The Citizen Army of Holland

By Hendrik Willem Van Loon

[The National Geographic Magazine, June 1916]

The Holland with which we are all familiar is a picturesque combination of dikes and windmills, smiling girls with pretty lace caps, and very small boys with very big cigars. There is another side to this picture to which we have paid less attention; that is the Holland of the modern merchant and the modern scientist—a small bit of land teeming with industry and busy with a thousand different affairs—a country administering a vast colonial empire without the use of a large military establishment and capturing Nobel prizes at a most enviable rate.

This modern Kingdom, with its harbors and its vast foreign trade, forms a small but concise national unit in the midst of very powerful neighbors, who for over two years have been engaged in the most gigantic of all wars. Yet Holland has managed to keep out of the struggle with lasting success. It was able to do this because in a military sense it was fully prepared for all eventualities.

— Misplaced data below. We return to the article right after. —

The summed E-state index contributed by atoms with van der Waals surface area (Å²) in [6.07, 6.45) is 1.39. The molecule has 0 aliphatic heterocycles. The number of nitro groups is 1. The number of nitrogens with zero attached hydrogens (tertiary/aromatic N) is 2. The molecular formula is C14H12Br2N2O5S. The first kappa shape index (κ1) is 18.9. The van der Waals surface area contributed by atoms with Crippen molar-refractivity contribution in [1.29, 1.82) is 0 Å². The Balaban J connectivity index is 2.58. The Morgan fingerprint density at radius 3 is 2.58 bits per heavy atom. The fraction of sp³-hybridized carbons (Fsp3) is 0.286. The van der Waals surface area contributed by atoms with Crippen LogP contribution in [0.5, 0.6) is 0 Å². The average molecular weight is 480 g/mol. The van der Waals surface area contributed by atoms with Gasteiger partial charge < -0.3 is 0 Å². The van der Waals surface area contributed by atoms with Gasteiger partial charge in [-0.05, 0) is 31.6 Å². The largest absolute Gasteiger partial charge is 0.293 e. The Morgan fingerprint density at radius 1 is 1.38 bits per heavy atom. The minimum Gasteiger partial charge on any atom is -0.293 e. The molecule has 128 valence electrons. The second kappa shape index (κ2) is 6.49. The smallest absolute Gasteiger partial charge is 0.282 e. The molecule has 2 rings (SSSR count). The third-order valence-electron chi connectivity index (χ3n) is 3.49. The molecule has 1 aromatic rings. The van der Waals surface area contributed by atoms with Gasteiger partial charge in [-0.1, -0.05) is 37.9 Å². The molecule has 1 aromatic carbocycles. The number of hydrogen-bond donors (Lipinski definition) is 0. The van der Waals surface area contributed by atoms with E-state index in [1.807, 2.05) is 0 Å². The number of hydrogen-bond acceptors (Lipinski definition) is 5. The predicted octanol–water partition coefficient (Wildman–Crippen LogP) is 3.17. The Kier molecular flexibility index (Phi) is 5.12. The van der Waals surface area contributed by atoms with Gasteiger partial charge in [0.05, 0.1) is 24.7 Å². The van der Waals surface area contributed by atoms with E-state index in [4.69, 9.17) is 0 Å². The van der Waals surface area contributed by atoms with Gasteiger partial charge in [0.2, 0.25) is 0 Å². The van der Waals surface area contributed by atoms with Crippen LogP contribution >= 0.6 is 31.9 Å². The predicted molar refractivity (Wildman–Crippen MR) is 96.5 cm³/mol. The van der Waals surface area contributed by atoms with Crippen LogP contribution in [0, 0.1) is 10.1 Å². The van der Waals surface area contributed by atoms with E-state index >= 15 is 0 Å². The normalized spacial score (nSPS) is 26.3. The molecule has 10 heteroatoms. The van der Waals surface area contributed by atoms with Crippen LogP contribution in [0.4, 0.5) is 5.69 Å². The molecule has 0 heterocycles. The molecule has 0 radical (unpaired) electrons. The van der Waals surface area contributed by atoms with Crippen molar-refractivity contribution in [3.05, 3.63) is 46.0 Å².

The Kingdom of Belgium was not prepared for war and it was invaded and overrun by a hostile army. The Netherlands, although smaller in number of inhabitants, had the entire arm–bearing force of its male population at the frontier 48 hours before any of the other nations of Europe mobilized. As a result, the neutrality of the country has been rigorously respected.

Strategic reasons, however, for an invasion of the country have been present ever since the month of October of the year 1914, when the Germans captured Antwerp. A cursory glance at the map will show that the Germans thereby acquired the most important naval base in their warfare upon England. Yet they could not use it as long as Holland closed the mouth of the Scheldt with mines and gunboats and land fortifications.